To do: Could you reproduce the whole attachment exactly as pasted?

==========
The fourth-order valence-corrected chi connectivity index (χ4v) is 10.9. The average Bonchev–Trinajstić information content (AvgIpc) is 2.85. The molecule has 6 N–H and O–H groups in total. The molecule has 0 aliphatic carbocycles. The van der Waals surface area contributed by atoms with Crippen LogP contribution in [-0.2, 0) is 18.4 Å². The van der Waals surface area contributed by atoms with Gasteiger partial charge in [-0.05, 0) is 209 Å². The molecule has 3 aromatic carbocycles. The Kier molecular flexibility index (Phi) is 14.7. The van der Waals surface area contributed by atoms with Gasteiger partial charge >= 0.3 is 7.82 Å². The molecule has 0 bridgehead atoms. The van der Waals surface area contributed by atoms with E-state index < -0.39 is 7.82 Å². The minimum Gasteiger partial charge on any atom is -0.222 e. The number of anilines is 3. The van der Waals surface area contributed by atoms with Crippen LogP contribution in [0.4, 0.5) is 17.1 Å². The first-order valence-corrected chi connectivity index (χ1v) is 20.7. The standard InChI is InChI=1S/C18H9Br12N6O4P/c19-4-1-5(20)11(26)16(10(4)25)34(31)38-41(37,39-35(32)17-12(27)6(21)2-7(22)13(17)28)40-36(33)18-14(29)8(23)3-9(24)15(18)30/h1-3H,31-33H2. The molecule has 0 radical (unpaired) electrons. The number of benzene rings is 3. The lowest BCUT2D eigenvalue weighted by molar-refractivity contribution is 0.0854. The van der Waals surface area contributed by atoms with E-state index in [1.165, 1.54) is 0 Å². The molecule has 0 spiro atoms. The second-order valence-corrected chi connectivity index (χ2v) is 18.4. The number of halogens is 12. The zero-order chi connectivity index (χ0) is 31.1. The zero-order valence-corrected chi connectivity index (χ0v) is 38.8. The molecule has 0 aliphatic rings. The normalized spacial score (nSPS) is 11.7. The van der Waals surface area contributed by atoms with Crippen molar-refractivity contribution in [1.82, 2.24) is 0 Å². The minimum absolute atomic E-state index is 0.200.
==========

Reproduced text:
The fourth-order valence-corrected chi connectivity index (χ4v) is 10.9. The average Bonchev–Trinajstić information content (AvgIpc) is 2.85. The molecule has 6 N–H and O–H groups in total. The molecule has 0 aliphatic carbocycles. The van der Waals surface area contributed by atoms with Crippen LogP contribution in [-0.2, 0) is 18.4 Å². The van der Waals surface area contributed by atoms with Gasteiger partial charge in [-0.05, 0) is 209 Å². The molecule has 3 aromatic carbocycles. The Kier molecular flexibility index (Phi) is 14.7. The van der Waals surface area contributed by atoms with Gasteiger partial charge >= 0.3 is 7.82 Å². The molecule has 0 bridgehead atoms. The van der Waals surface area contributed by atoms with E-state index < -0.39 is 7.82 Å². The minimum Gasteiger partial charge on any atom is -0.222 e. The number of anilines is 3. The van der Waals surface area contributed by atoms with Crippen LogP contribution in [0.4, 0.5) is 17.1 Å². The first-order valence-corrected chi connectivity index (χ1v) is 20.7. The standard InChI is InChI=1S/C18H9Br12N6O4P/c19-4-1-5(20)11(26)16(10(4)25)34(31)38-41(37,39-35(32)17-12(27)6(21)2-7(22)13(17)28)40-36(33)18-14(29)8(23)3-9(24)15(18)30/h1-3H,31-33H2. The molecule has 0 radical (unpaired) electrons. The number of benzene rings is 3. The lowest BCUT2D eigenvalue weighted by molar-refractivity contribution is 0.0854. The van der Waals surface area contributed by atoms with E-state index in [1.165, 1.54) is 0 Å². The molecule has 0 spiro atoms. The second-order valence-corrected chi connectivity index (χ2v) is 18.4. The number of halogens is 12. The zero-order chi connectivity index (χ0) is 31.1. The zero-order valence-corrected chi connectivity index (χ0v) is 38.8. The molecule has 0 aliphatic rings. The normalized spacial score (nSPS) is 11.7. The van der Waals surface area contributed by atoms with Crippen molar-refractivity contribution in [1.82, 2.24) is 0 Å². The minimum absolute atomic E-state index is 0.200.